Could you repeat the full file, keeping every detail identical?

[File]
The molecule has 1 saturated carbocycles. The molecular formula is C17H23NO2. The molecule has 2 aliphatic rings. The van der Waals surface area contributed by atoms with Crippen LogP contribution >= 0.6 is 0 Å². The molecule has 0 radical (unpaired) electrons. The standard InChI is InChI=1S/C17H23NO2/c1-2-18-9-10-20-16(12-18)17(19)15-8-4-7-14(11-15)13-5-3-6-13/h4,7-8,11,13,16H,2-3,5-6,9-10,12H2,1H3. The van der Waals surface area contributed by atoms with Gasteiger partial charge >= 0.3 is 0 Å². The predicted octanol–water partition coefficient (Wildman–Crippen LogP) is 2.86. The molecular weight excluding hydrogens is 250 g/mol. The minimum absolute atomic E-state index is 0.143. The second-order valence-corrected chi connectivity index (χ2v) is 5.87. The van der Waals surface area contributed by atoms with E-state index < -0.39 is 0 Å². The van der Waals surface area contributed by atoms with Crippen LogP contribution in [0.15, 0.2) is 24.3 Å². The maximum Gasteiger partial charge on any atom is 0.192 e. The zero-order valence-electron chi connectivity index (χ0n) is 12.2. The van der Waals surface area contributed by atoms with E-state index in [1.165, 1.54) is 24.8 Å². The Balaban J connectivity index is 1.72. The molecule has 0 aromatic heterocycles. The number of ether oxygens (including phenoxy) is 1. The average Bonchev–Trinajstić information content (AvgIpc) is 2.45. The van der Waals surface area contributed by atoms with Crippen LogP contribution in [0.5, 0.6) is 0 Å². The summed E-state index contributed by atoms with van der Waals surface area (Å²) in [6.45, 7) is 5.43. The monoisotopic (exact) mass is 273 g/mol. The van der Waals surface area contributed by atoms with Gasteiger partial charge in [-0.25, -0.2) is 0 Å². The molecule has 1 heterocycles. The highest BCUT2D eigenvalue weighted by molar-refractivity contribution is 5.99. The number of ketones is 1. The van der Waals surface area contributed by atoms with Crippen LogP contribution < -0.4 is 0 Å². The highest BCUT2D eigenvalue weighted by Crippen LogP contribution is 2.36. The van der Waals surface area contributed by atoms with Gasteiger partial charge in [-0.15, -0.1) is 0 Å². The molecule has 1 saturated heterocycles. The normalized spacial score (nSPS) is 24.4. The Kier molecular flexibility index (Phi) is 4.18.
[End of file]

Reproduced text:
The molecule has 1 saturated carbocycles. The molecular formula is C17H23NO2. The molecule has 2 aliphatic rings. The van der Waals surface area contributed by atoms with Crippen LogP contribution >= 0.6 is 0 Å². The molecule has 0 radical (unpaired) electrons. The standard InChI is InChI=1S/C17H23NO2/c1-2-18-9-10-20-16(12-18)17(19)15-8-4-7-14(11-15)13-5-3-6-13/h4,7-8,11,13,16H,2-3,5-6,9-10,12H2,1H3. The van der Waals surface area contributed by atoms with Gasteiger partial charge >= 0.3 is 0 Å². The predicted octanol–water partition coefficient (Wildman–Crippen LogP) is 2.86. The molecular weight excluding hydrogens is 250 g/mol. The minimum absolute atomic E-state index is 0.143. The second-order valence-corrected chi connectivity index (χ2v) is 5.87. The van der Waals surface area contributed by atoms with E-state index < -0.39 is 0 Å². The van der Waals surface area contributed by atoms with Crippen LogP contribution in [0.15, 0.2) is 24.3 Å². The maximum Gasteiger partial charge on any atom is 0.192 e. The zero-order valence-electron chi connectivity index (χ0n) is 12.2. The van der Waals surface area contributed by atoms with E-state index in [1.165, 1.54) is 24.8 Å². The Balaban J connectivity index is 1.72. The molecule has 0 aromatic heterocycles. The number of ether oxygens (including phenoxy) is 1. The average Bonchev–Trinajstić information content (AvgIpc) is 2.45. The van der Waals surface area contributed by atoms with Crippen LogP contribution in [0.5, 0.6) is 0 Å². The summed E-state index contributed by atoms with van der Waals surface area (Å²) in [6.45, 7) is 5.43. The monoisotopic (exact) mass is 273 g/mol. The van der Waals surface area contributed by atoms with Gasteiger partial charge in [-0.25, -0.2) is 0 Å². The molecule has 1 heterocycles. The highest BCUT2D eigenvalue weighted by molar-refractivity contribution is 5.99. The number of ketones is 1. The van der Waals surface area contributed by atoms with Crippen LogP contribution < -0.4 is 0 Å². The highest BCUT2D eigenvalue weighted by Crippen LogP contribution is 2.36. The van der Waals surface area contributed by atoms with Gasteiger partial charge in [-0.15, -0.1) is 0 Å². The molecule has 1 saturated heterocycles. The normalized spacial score (nSPS) is 24.4. The Kier molecular flexibility index (Phi) is 4.18.